Treatment as Kings
(43) You have delivered me from the strife of (ordinary) people. You have placed me as head of the nations. People I have not known have served me. (44) As soon as they hear of me, they obey me. Foreigners come cringing to me. (45) Foreigners lose heart and come trembling out of their strongholds.
Certain passages in the so-called “royal psalms” contain statements that apply uniquely to the experience of those who serve as rulers of nations. In these three verses, David describes how his position as king set him apart from his subjects. In today’s world, we might call such amenities the perks of leadership. National leaders do not have to deal with life’s ordinary hassles. They are waited on by a staff and are accustomed to having their orders immediately obeyed. Leaders are normally accorded great respect because of the office they occupy.
In the Pentateuch, Israel’s kings were warned in advance not to let such treatment seduce them into forgetting their humble origins (Dt. 17:14-20). The ruler of the nation was to be native born, a fellow countryman to the people he ruled. He was not to acquire stables of horses representing dependence on a large arsenal of weapons. He was not to multiply wives representing dependence on alliances with foreign nations. He was not to use his position to accumulate personal wealth for himself or his family. Instead, he was to become a student of God’s Law, copying it, studying it, embodying it as an example to his subjects. None of Israel’s kings fully measured up to such high standards. Only one king, Israel’s future Messiah, will fulfill God’s requirements for monarchs who lead Yahweh’s covenant people.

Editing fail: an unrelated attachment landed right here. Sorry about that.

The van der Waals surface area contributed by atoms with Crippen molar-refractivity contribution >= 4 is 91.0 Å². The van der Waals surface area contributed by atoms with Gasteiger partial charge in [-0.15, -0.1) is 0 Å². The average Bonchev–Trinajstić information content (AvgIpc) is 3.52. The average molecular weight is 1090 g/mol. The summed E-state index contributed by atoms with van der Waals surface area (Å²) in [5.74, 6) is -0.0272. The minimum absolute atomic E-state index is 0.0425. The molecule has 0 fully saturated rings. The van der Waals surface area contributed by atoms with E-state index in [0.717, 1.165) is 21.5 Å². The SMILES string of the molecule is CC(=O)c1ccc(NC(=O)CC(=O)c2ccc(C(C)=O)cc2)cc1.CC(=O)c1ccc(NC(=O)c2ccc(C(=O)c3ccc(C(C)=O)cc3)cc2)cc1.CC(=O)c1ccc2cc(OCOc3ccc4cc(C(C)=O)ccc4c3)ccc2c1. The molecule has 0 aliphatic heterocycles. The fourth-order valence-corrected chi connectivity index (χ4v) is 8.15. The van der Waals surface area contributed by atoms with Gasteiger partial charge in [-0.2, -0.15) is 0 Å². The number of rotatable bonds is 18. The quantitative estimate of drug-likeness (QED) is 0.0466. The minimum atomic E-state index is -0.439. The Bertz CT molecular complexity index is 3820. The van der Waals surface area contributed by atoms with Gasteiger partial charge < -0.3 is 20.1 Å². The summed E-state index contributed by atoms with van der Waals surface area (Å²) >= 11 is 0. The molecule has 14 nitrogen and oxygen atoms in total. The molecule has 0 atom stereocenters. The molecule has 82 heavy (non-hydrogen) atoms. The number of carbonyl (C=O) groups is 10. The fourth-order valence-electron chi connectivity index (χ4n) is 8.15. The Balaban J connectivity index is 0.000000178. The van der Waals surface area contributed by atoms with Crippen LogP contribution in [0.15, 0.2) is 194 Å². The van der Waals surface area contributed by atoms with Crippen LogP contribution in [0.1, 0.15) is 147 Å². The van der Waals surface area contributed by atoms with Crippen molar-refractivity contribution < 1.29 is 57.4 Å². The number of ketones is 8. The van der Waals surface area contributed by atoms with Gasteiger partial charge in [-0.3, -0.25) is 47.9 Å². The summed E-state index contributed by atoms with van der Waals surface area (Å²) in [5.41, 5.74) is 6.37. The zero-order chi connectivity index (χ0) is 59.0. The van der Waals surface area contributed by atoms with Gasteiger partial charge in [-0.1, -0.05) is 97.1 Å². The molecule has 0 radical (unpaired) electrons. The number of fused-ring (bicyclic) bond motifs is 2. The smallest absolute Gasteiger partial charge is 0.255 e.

I. The king’s treatment by his subjects (43)
II. The king’s treatment by foreigners (44 & 45)
The king should be treated in accordance with the respect that is due to one entrusted by Yahweh with a responsible place of leadership.
Paul quoted from what was likely an ancient hymn, used in the worship of the early church, to encourage Timothy in his ministry: “Here is a trustworthy saying. If we died with him, we will also live with him. If we endure, we will also reign with him. If we disown him, he will also disown us. If we are faithless, he will remain faithful, for he cannot disown himself” (2 Tim. 2:11-13).
Note the statement, “If we endure, we will also reign with him.” Many students of Scripture believe that one of the rewards faithful believers will someday receive is the right to rule with Christ in the coming kingdom he will establish on earth (Rev. 20:1-3). This is also supported by the Parable of the Talents where the master states: “Well done, good and faithful servant! You have been faithful with a few things; I will put you in charge of many things. Come and share your master’s happiness” (Mt. 25:23).
The privileged treatment granted to kings as described in today’s passage is almost never the experience of believers in this present era. Instead, as Christ’s disciples, we have the responsibility of taking the Gospel into a hostile world ruled by the enemy. As Jesus was despised and rejected by men, so we should expect to receive the same kind of treatment wherever we serve. However, we can look forward to a future time of blessing in his kingdom when we will actually reign with Christ, not lording it over those entrusted to our care, but serving the great Shepherd of the sheep as his under-shepherds. What a glorious day that will be!